Now there is nothing wrong with your bodily desires. There is nothing wrong with enjoying good food. There is nothing wrong with having enough sleep and enjoying your sleep or with lying in bed half awake in the morning and reveling in the fact that you still have another hour to go before you have to get up. But there is something wrong with gluttony, there is something wrong with sloth and laziness, and there is something wrong with lust. Sin causes us to take things that are good and make them bad.
In this phrase St. Paul also includes the passions of the mind: pride, ambition, rejection of God’s truth, and malicious and vengeful thoughts. There are many, many ways in which we can sin, not only in the sinful passions of our bodies, but also in the sinful passions of our minds as we reject God and his truth over and over again in many ways. So Paul says that we were dead and we were dead slaves.
III. We Were Condemned
St. Paul says that we were by nature children of wrath. Now who is the one who has this wrath? It is not Satan. Satan is not the Lord of punishment. It is God who is the Lord of punishment. It is God who brings his just judgment upon those who reject mercy. St. Paul say’s that we were dead slaves who were condemned as children of wrath. It is very important for us to understand that when Paul speaks in this way he is not going off into a fit of dramatic: fire and brimstone. Paul is not saying these things just to scare people. Paul is giving statements of fact, and he says that as a matter of fact those dead slaves are under the wrath of God.
God’s wrath is not a bad temper. God does not have a problem with a bad temper. I may have a problem with that, and you may have a problem with that, but God does not. When God’s wrath is poured out upon the world and upon wicked human beings, it is not because God is succumbing to the temptation of a bad temper. But that makes this even worse. If God just for a moment gave in to a fit of bad temper and apologized later, then we could say that things are not so bad.
But Paul wants us to understand that the wrath of God is God’s settled, determined, reasoned hatred for everything that is contrary to his nature and his Word. And God never changes his settled, determined opinion about that.
When we understand that, we begin to understand what an awful condition we are in. The problem is not just that sinners hate God and are rebelling against God. The remedy is not just for sinners to change their minds and come back to God and decide to love Jesus. That is not the point. The point is that God has deep-seated hatred against sin, and that is what needs to be changed. That is what needs to be removed from sinners. Until that is dealt with, there is no hope for you and me. We are under God’s condemnation.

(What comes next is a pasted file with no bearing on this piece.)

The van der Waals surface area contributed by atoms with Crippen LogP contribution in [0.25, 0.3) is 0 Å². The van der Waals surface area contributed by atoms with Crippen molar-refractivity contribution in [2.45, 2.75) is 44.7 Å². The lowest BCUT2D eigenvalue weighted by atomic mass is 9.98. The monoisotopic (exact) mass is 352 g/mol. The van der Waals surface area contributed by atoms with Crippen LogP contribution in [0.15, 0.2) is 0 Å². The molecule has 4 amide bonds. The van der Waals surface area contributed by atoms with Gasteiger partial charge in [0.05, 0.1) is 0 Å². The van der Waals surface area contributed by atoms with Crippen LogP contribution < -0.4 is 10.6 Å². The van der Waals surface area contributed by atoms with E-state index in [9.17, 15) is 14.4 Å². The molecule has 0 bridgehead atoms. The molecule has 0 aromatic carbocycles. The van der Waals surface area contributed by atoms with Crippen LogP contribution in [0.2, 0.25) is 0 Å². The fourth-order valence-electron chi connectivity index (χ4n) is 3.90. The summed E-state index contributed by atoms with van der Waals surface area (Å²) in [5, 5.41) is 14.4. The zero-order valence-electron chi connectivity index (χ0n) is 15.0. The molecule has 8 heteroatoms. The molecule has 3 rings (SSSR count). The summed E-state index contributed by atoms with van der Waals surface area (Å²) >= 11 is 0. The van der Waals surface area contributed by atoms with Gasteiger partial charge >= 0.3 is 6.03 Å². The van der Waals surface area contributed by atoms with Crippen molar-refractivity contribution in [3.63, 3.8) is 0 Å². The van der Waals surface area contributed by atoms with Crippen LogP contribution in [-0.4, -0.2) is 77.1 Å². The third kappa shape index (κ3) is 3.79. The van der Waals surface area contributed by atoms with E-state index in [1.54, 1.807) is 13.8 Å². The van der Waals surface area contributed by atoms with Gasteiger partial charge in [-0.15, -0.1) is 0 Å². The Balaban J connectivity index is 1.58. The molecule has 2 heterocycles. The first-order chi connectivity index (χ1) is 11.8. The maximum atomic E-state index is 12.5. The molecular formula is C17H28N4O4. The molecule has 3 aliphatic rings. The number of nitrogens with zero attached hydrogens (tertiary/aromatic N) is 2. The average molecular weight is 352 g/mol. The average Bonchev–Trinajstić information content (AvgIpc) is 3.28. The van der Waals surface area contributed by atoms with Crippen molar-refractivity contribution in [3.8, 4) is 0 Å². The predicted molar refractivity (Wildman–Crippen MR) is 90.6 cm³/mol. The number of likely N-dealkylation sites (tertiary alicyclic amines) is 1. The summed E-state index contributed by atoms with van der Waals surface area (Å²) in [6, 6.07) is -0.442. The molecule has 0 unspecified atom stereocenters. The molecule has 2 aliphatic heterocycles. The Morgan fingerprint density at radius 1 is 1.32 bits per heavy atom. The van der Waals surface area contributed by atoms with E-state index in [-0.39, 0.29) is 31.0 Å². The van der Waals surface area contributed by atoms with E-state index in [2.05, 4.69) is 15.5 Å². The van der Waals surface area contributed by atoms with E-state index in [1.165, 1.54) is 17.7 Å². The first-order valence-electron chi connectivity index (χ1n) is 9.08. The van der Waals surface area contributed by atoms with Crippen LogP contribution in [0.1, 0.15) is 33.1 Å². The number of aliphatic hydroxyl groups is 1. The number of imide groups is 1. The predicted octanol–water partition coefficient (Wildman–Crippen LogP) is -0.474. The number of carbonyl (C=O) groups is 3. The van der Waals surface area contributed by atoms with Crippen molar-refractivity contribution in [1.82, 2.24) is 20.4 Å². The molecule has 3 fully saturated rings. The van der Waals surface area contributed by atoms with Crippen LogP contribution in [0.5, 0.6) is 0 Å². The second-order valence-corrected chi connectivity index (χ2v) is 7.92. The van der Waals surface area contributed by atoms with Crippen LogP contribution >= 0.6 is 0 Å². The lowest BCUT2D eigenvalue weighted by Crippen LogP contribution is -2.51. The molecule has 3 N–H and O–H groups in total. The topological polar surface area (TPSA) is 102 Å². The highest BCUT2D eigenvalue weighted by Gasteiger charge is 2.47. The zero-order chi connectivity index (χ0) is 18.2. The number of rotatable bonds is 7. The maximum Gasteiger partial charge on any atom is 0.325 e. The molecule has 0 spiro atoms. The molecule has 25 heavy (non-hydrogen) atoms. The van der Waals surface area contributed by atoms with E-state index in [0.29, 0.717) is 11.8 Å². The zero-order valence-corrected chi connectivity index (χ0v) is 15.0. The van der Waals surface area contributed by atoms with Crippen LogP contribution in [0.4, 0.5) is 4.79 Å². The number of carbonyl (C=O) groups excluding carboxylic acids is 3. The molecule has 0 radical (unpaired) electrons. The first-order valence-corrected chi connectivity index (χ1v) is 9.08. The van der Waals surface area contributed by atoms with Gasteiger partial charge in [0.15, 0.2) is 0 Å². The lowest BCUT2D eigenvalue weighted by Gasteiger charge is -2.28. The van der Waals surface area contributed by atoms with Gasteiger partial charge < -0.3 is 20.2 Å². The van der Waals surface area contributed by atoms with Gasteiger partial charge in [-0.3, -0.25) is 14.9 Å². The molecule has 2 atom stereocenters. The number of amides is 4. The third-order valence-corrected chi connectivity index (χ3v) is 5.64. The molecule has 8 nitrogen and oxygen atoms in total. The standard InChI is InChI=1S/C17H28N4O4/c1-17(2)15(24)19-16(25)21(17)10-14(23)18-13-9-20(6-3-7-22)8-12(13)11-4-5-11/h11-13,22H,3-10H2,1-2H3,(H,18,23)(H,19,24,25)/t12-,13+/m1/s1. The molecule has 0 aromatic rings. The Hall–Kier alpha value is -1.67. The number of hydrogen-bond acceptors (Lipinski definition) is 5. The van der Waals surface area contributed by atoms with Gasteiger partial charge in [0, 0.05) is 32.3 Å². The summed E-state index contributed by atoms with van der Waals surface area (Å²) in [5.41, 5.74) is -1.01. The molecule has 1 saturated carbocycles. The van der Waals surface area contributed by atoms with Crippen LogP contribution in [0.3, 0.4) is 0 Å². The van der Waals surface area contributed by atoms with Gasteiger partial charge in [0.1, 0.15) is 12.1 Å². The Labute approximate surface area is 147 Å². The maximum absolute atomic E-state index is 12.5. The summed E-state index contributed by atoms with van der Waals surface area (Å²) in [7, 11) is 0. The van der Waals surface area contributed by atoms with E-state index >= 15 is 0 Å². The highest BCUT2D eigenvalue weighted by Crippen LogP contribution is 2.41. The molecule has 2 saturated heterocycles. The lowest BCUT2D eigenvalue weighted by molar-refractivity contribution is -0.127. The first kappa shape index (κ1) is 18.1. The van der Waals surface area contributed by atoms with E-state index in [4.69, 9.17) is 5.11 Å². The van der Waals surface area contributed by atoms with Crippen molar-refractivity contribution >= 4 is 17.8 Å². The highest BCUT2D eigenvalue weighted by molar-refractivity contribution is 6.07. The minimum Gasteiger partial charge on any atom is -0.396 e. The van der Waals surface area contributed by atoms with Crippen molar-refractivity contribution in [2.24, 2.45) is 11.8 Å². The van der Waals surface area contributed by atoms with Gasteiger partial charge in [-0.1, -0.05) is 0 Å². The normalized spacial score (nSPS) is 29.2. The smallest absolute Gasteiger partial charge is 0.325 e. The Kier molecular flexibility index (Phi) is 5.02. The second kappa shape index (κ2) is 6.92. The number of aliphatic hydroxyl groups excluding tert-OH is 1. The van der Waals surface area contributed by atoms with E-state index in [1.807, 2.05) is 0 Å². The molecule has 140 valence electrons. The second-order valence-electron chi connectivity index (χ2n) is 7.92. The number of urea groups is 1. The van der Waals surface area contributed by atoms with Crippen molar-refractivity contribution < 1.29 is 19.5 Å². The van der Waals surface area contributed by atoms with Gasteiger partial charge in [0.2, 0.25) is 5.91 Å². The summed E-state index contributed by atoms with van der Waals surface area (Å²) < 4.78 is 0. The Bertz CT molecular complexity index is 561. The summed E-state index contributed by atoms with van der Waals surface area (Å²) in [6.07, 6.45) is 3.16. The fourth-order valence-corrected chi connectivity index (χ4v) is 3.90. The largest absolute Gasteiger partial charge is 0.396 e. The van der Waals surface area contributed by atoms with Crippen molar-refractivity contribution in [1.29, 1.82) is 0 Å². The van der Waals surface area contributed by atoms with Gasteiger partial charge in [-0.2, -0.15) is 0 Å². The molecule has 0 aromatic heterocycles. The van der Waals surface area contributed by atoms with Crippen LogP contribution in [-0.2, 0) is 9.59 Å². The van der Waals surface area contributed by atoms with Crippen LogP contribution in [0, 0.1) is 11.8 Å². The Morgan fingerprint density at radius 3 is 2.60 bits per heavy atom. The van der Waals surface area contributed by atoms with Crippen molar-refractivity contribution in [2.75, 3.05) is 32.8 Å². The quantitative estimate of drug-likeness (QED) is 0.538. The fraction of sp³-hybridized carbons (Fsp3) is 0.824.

The wrath of God is entirely predictable. It is not the whim of a moment. It is entirely personal. It is not just some deterministic machine that operates at random. It is God’s personal, righteous, and constant hostility to everything that is evil. It is God’s settled refusal to compromise. It is God’s resolve to condemn evil in every form.
Now you might say, “That doesn’t sound like the God of the Bible, at least the God of the New Testament. The God I worship is a God of love, and what you are talking about is incompatible with God’s love.” But as a matter of fact, it is very compatible with God’s love because God loves righteousness. God is perfectly and positively righteous. There is no wickedness in God. He hates wickedness, and he loves righteousness. And it is just because God loves righteousness so intensely, so infinitely, that he has such a settled hatred against all wickedness. It was God’s love of righteousness that caused him to send his Son Jesus Christ into the world to make us righteous. He hated our sins so much that he poured out his wrath upon his own Son to make us righteous. God so loved the sinful world that he gave his only begotten Son to bear the punishment deserved by us.
He says in verse five: “When we were dead in trespasses, God made us alive together with Christ. (By grace you have been saved.)” Paul makes this contrast, and he wants to make the contrast as extreme as he can. He wants us to understand how far down in sin we are and how great our condemnation is. By nature we are children of wrath. But by the grace of God we have been made alive and we have been made children of God.
In the next sermon we will look at the grace of God, but in preparation for that I want you to understand what a hopeless condition we were in until God went forth in all his power and grace to redeem us from that terrible condition, to draw us up out of that pit, and to set our feet on the solid ground of the Rock, Jesus Christ our Savior.